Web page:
25 March 2012

Sayonara Shannon-chan

Today we went to a memorial service for a friend of the girls. She was four years old and such a sweet little one. So tragic to lose a young life.

22 March 2012

Play Test Report

So last night we tried adopting the Magic Realm rules to tabletop, face-to-face RPGs with mixed success.

The good:

  • The free form story setup for a one-shot play test ended up engaging the players' creativity more than usual. Folks generally liked the improvisational, low preparation approach as it left the story arc more open to player input. I've always been a fan of the "Yes, and..." approach to RPG stories and encouraged players to contribute more to the story direction; but, it was so painfully obvious that I had no story line prepared that the players had to step up to the plate and create their own. This is the way it will be going forward for all our sessions in the near future. Although its not a direct outcome of the game system, its something that I really welcome.
  • The fatigue and wound system in the Magic Realm board game translated really well to tabletop RPG. Its simple, elegant and gives a good cadence to the players abilities. Character fatigue set in at just about the right time based on what was happening in the story. It just felt right. We didn't go through the rest/healing rules as it was just a one-shot play test. If I could only find some way to use a fatigue system like this that didn't have the drawbacks noted below I'd be very happy.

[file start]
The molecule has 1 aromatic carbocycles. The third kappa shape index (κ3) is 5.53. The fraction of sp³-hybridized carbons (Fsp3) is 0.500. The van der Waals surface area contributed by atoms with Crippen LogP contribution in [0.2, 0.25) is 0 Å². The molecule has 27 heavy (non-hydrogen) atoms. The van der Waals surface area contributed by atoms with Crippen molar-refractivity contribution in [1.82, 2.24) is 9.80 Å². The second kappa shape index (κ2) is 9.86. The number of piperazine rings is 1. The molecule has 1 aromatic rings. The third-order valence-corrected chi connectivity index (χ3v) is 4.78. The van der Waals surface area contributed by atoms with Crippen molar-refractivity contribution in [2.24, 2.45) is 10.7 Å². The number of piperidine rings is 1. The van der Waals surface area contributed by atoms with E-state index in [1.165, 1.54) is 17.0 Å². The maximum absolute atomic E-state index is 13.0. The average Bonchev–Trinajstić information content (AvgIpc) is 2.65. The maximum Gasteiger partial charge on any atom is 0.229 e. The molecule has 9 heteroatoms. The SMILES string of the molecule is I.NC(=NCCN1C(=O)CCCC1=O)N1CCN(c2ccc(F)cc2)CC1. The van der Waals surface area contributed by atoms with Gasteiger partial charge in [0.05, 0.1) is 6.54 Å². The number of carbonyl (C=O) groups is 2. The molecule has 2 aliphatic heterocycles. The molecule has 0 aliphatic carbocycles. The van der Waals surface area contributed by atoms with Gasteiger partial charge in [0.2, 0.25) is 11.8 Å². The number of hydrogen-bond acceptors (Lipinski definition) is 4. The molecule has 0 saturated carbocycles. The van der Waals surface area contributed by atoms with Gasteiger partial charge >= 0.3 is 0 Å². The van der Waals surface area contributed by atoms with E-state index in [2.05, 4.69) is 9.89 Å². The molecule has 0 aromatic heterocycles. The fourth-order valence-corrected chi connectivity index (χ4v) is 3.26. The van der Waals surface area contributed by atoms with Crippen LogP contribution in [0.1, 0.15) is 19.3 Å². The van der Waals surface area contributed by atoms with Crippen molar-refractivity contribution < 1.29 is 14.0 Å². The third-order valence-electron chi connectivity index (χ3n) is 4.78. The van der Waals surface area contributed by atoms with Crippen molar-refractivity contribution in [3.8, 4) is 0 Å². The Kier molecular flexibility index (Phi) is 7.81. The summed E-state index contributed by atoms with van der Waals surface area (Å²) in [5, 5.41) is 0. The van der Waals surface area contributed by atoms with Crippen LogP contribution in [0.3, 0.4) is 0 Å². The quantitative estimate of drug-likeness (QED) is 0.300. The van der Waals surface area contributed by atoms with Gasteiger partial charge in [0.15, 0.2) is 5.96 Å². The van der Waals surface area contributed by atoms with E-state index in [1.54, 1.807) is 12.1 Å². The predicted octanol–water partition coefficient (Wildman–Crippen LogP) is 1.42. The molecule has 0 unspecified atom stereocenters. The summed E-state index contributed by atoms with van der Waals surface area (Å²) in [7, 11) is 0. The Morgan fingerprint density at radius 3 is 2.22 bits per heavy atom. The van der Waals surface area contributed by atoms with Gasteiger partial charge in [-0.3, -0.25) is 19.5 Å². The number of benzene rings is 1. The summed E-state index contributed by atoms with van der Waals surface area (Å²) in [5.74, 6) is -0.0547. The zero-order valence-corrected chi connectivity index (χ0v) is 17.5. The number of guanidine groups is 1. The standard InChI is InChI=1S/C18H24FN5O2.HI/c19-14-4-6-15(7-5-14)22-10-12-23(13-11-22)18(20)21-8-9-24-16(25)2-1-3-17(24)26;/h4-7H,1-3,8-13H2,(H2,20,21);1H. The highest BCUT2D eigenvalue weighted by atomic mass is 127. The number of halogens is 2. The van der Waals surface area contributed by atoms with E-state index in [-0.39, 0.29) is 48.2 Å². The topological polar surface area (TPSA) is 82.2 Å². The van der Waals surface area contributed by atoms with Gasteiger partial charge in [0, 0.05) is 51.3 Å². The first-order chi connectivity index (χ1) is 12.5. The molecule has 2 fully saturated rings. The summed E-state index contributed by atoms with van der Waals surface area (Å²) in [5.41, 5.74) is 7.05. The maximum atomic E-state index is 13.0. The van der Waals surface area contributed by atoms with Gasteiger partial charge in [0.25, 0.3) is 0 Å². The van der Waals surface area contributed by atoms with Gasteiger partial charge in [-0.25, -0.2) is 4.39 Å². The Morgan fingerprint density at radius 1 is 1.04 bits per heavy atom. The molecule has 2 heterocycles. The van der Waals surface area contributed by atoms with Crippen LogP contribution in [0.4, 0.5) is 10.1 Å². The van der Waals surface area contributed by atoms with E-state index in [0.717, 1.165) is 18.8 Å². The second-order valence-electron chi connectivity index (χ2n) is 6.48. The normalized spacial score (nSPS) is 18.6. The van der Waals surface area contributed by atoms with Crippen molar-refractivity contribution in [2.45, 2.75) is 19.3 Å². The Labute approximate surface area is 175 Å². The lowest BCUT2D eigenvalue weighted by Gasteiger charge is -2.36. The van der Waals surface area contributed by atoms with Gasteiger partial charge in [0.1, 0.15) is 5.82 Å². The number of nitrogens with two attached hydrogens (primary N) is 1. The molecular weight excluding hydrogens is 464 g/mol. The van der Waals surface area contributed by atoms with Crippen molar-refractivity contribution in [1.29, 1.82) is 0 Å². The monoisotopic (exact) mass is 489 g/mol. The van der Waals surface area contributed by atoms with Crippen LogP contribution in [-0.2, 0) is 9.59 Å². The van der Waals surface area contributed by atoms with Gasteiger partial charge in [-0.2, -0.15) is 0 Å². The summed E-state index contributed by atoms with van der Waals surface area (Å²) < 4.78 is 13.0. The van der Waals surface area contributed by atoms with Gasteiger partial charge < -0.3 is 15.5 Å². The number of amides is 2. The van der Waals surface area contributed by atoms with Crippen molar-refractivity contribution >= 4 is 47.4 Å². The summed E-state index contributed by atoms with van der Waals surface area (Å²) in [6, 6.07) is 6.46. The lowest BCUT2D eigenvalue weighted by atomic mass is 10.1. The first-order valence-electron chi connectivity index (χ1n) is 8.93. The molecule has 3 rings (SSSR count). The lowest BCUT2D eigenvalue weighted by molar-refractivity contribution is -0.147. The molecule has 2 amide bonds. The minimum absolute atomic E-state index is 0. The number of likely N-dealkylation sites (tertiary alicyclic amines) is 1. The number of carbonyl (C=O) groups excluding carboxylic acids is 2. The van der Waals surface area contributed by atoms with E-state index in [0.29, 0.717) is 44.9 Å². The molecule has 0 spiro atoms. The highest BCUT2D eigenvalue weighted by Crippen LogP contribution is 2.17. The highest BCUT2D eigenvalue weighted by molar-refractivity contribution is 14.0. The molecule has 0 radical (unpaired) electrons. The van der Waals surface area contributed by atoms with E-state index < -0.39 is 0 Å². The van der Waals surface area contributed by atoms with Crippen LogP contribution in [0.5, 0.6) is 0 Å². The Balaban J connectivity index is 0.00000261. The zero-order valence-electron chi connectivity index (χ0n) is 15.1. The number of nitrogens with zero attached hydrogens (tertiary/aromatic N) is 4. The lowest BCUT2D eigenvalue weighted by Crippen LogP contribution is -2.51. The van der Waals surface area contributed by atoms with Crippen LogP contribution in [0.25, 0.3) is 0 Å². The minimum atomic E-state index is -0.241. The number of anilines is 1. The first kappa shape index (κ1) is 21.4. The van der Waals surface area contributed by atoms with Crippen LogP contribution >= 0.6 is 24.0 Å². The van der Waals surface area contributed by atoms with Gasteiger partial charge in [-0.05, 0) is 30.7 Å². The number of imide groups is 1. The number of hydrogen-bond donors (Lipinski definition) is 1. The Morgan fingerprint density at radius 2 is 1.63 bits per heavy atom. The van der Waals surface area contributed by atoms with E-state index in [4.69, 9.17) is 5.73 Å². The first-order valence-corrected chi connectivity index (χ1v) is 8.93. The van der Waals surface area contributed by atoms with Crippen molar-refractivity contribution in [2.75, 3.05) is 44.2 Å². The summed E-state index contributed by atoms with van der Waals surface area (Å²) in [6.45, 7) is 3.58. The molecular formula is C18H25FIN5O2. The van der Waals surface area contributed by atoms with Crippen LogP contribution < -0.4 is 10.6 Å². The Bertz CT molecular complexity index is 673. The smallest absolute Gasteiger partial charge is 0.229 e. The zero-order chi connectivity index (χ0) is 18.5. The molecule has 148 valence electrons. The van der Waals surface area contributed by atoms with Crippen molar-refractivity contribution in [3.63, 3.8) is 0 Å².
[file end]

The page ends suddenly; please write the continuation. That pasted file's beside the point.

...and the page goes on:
• Encumbrance also worked really well. It resulted in more fatigue and less quickness in characters, as expected.
  • Dying Earth is a wonderful game setting. Although none of the players had red the stories, it resonated well with the player's sensibilities. The burning red was palpably hanging overhead.
  • Seventh Sanctum f'ing rocks! The elves and dwarfs came from the Seventh Sanctum random generator. They were unique, unpredictable and flavorful without loosing the normal fantasy tropes. Its also virtually zero prep time for the referee.
  • I ended up creating colorfully named maneuver cards to replace the board game's chits. For example, the Swordsman's Fight M5 chit became an "Overhead Swing" card with a picture of a scrawny kid flailing a sword over his head. This added some interesting twists to the combat descriptions. The best one was when the Berzerker knocked in the door by flexing his pecs in a Manly Pose maneuver card.

The bad:

  • Armor sucks. It just doesn't translate well as written in the board game rules. We couldn't find a good way to tweak it easily either. Either the lighter characters like the Swordsman became useless or the heavier characters like the White Knight choose not to wear armor. This needs serious attention if we're ever to play this system again.
  • The maneuver speeds are overly complex. Trying to keep track of two numbers for each combatant for each round was just overwhelming for me as referee. Big show stopper.
  • The maneuvers started to feel repetitive after a while. I think that's because there's not much in the way of contextual advantages written into the rules. This can be pretty easily addressed by adjusting attack strength or speed for advantageous or disadvantageous circumstances.